MOUNTAIN BIKE SHOCKS
Mountain bike shocks are an important aspect for a comfortable ride.
The front shock is called a fork and it connects the head tube with the front wheel.
Rear shocks vary by bike and normally have a pivoting bracket or triangle. Hard tails have just a fork with no suspension in the rear.
The suspension of the bike is designed to prop everything in such a way as to absorb the impact of the rough terrain and make it easier on your body.
At the same time, better mountain bike shocks and a better suspension system always equal better control in the end.
I still ride a hard tail which means I only have mountain bike shocks in the front. A lot of people are going to full suspension. They have come down in price and are a lot more comfortable, or so say my teammates. I will not ride one as I do not want to know what I am missing!
TYPES OF SHOCKS AND TRAVEL
Coil shocks use steel or titanium coil springs to absorb the shock. Coil shocks are heavier, but are more sturdy and are great for the extreme style of Freeride or Downhill Riding. They tackle the small bumps faster.
Mountain bike air shocks use air to absorb the shock. Air shocks are what I have on my bike. They are more common and are good for most types of riding. They are light and adjustable.
If you ride Freeride or Downhill you'll need a lot of travel in the shock. You'll have big drops and need the bike to absorb that. The travel in these bikes are usually 6 inches or more.
If you ride cross country or have less strenuous drops you'll want a travel of 5 inches or fewer. You want to be able to adjust the travel, for varying terrains. Plus the less travel the faster you go.
In general, Freeride bikes have front and rear shocks that offer 6 inches or more of travel, whereas cross country bikes have fewer than 5 inches of front and rear travel.
Dampening adjustments adjust how much the mountain bike shock compresses and rebounds back to form.
Preload is how much pressure is needed to compress the shocks. On air shocks you use a
to pump more air in the shocks according to your weight. If you riding with a pack you add that weight as well.
Preload affects how much pressure is needed to compress the shock. More air makes it more stiff. On coil shocks the spring is tightened or loosened.
Many shocks have lockouts. This is important for if you'll travel on roads or ever want a rigid bike for long climbs.
Good types of shocks are
Rock Shox, Fox and Marzzochi.
FULL OR HARD TAIL
Not every mountain bike has good stock mountain bike shocks. Professional quality mountain bikes do. When competition gets tough mountain brake suspension systems and other upgrades of that nature can be the difference in a comfortable race and a painful race.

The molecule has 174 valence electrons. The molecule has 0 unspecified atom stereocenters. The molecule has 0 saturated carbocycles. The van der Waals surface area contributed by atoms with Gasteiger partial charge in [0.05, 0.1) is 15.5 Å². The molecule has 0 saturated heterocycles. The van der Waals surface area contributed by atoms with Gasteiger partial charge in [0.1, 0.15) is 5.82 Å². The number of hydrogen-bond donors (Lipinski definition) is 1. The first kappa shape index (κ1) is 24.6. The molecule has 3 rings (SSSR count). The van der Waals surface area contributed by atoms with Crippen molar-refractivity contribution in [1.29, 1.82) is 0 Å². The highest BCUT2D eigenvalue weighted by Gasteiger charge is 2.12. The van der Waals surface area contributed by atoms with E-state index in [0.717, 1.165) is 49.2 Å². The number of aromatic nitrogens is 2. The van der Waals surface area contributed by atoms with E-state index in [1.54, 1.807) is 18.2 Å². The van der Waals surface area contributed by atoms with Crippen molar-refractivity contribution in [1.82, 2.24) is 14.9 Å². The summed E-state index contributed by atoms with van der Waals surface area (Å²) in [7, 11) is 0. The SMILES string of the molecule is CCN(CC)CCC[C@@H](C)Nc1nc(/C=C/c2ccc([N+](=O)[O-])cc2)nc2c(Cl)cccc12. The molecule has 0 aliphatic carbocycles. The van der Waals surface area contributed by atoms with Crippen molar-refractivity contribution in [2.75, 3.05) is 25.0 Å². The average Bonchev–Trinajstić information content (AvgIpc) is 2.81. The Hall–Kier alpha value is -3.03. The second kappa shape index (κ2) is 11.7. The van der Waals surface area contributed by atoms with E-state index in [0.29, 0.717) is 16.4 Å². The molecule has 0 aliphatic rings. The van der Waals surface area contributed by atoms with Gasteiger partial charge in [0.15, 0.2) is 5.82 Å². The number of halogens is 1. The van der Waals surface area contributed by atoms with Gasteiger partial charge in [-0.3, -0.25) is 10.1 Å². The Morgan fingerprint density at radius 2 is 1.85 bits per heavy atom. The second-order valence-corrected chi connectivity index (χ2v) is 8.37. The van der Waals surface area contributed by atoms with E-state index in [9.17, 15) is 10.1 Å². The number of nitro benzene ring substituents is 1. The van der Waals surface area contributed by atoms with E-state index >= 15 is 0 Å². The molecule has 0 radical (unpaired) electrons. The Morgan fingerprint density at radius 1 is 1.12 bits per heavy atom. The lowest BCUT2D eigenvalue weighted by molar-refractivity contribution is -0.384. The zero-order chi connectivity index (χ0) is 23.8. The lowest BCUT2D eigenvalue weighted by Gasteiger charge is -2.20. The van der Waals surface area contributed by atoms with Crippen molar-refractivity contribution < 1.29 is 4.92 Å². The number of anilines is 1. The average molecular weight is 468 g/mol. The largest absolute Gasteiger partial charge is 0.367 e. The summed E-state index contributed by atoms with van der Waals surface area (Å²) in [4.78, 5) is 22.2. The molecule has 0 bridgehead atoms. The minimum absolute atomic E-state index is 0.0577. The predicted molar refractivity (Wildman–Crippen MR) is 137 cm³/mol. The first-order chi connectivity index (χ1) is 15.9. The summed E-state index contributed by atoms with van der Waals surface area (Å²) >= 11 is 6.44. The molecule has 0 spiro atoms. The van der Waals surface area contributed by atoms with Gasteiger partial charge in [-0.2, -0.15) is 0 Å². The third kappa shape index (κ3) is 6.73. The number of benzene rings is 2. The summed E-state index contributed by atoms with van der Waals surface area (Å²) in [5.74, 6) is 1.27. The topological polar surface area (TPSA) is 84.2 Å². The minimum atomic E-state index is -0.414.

When it comes to steep slopes, sandy areas, and really bumpy areas you may be surprised as to how handy mountain break suspension system can be.
Obviously, you are going to pay more for a mountain bike with some good shocks and a good suspension. But in the end it can be worth it depending on your goals. If you are a recreational rider your stock shocks are fine. If you do multi-day adventure racing or mountain bike racing you are going to need a beefier pair of shocks.
A lot of people are going to full-suspension bikes. These means there is suspension in the front and back. Some deem this necessary on long bike rides. The comfort is undeniable.
For better control and speed however, a hard-tail is the way to go. I ride a hard-tail due to the weight of the bike. A hard-tail is much lighter, though full-suspension bikes are starting to bridge the gap.
For instance my bike is a 21 pound hard-tail. In the same price range $3600, a full suspension would be about 25 pounds.
It really will come down to personal preference and of course cost. Full suspension are more expensive.
Do Shocks Make Bikes Last Longer?
A good pair of shocks can certainly lead to a much longer lasting bike. This is because all of the impact on the trail will not be absorbed by the frame of the bike and its parts.
Mountain bike shocks are one of those things that you probably don't think about. They may be able to make you a better rider and give you an overall better experience.
Well at least they will give you a more comfortable experience!
You can learn more about how to buy shocks and what type of bike is best for you in Todd Molloy's book
How To Buy A Mountain Bike.
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